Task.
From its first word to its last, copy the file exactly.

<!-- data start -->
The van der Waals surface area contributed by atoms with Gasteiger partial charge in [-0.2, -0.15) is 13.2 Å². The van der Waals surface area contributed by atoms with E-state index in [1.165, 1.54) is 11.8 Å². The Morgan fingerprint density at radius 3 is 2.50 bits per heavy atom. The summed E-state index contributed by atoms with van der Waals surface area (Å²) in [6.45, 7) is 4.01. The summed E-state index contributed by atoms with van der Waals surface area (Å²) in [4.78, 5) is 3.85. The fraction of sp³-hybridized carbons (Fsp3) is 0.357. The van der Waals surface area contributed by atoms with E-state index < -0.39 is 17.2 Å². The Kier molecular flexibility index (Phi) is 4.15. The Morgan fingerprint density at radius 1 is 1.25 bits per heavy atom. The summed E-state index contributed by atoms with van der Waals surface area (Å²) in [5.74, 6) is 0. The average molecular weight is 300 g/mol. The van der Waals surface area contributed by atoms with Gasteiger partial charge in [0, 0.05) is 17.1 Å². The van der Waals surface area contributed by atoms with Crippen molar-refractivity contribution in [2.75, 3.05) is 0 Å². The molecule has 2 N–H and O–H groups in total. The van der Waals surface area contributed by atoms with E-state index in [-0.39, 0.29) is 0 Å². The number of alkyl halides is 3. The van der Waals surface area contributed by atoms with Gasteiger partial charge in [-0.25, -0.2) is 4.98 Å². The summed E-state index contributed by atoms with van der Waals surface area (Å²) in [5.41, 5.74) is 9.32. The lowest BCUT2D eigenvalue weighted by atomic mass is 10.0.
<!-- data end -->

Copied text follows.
The van der Waals surface area contributed by atoms with Gasteiger partial charge in [-0.2, -0.15) is 13.2 Å². The van der Waals surface area contributed by atoms with E-state index in [1.165, 1.54) is 11.8 Å². The Morgan fingerprint density at radius 3 is 2.50 bits per heavy atom. The summed E-state index contributed by atoms with van der Waals surface area (Å²) in [6.45, 7) is 4.01. The summed E-state index contributed by atoms with van der Waals surface area (Å²) in [4.78, 5) is 3.85. The fraction of sp³-hybridized carbons (Fsp3) is 0.357. The van der Waals surface area contributed by atoms with E-state index < -0.39 is 17.2 Å². The Kier molecular flexibility index (Phi) is 4.15. The Morgan fingerprint density at radius 1 is 1.25 bits per heavy atom. The summed E-state index contributed by atoms with van der Waals surface area (Å²) in [5.74, 6) is 0. The average molecular weight is 300 g/mol. The van der Waals surface area contributed by atoms with Gasteiger partial charge in [0, 0.05) is 17.1 Å². The van der Waals surface area contributed by atoms with Crippen molar-refractivity contribution in [2.75, 3.05) is 0 Å². The molecule has 2 N–H and O–H groups in total. The van der Waals surface area contributed by atoms with E-state index in [-0.39, 0.29) is 0 Å². The number of alkyl halides is 3. The van der Waals surface area contributed by atoms with Gasteiger partial charge in [-0.25, -0.2) is 4.98 Å². The summed E-state index contributed by atoms with van der Waals surface area (Å²) in [5.41, 5.74) is 9.32. The lowest BCUT2D eigenvalue weighted by atomic mass is 10.0.